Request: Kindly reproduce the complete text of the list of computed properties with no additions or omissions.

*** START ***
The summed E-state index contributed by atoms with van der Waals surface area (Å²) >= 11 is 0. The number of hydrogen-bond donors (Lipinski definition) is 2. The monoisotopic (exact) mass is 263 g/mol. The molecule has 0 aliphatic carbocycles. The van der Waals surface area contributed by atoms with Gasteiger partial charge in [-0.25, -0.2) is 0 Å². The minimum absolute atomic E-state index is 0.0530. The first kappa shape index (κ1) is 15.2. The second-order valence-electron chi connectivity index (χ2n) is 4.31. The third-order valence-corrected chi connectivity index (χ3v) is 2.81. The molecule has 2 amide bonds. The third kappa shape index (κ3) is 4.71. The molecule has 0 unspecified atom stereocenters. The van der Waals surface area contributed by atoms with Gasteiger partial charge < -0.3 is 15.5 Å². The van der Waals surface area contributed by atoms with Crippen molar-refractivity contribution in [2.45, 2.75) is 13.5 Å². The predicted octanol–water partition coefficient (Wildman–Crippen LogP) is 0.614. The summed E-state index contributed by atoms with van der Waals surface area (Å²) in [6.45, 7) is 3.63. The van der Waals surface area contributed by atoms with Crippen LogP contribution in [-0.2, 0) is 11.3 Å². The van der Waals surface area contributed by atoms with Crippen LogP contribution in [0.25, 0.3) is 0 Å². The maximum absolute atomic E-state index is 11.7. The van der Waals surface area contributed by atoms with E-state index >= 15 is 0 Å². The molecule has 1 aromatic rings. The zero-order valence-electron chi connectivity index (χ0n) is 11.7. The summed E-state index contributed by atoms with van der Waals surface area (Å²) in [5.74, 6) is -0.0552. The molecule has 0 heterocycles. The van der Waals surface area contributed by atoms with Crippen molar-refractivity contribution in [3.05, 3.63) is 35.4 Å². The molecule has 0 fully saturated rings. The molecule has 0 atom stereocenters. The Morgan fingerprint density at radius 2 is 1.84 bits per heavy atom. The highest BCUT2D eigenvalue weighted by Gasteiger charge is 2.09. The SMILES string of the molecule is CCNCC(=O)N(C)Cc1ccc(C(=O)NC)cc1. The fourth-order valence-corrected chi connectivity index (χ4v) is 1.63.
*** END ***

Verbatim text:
The summed E-state index contributed by atoms with van der Waals surface area (Å²) >= 11 is 0. The number of hydrogen-bond donors (Lipinski definition) is 2. The monoisotopic (exact) mass is 263 g/mol. The molecule has 0 aliphatic carbocycles. The van der Waals surface area contributed by atoms with Gasteiger partial charge in [-0.25, -0.2) is 0 Å². The minimum absolute atomic E-state index is 0.0530. The first kappa shape index (κ1) is 15.2. The second-order valence-electron chi connectivity index (χ2n) is 4.31. The third-order valence-corrected chi connectivity index (χ3v) is 2.81. The molecule has 2 amide bonds. The third kappa shape index (κ3) is 4.71. The molecule has 0 unspecified atom stereocenters. The van der Waals surface area contributed by atoms with Gasteiger partial charge < -0.3 is 15.5 Å². The van der Waals surface area contributed by atoms with Crippen molar-refractivity contribution in [2.45, 2.75) is 13.5 Å². The predicted octanol–water partition coefficient (Wildman–Crippen LogP) is 0.614. The summed E-state index contributed by atoms with van der Waals surface area (Å²) in [6.45, 7) is 3.63. The van der Waals surface area contributed by atoms with Crippen LogP contribution in [-0.2, 0) is 11.3 Å². The van der Waals surface area contributed by atoms with Crippen LogP contribution in [0.25, 0.3) is 0 Å². The maximum absolute atomic E-state index is 11.7. The van der Waals surface area contributed by atoms with E-state index >= 15 is 0 Å². The molecule has 1 aromatic rings. The zero-order valence-electron chi connectivity index (χ0n) is 11.7. The summed E-state index contributed by atoms with van der Waals surface area (Å²) in [5.74, 6) is -0.0552. The molecule has 0 heterocycles. The van der Waals surface area contributed by atoms with Crippen molar-refractivity contribution in [3.05, 3.63) is 35.4 Å². The molecule has 0 fully saturated rings. The molecule has 0 atom stereocenters. The Morgan fingerprint density at radius 2 is 1.84 bits per heavy atom. The highest BCUT2D eigenvalue weighted by Gasteiger charge is 2.09. The SMILES string of the molecule is CCNCC(=O)N(C)Cc1ccc(C(=O)NC)cc1. The fourth-order valence-corrected chi connectivity index (χ4v) is 1.63.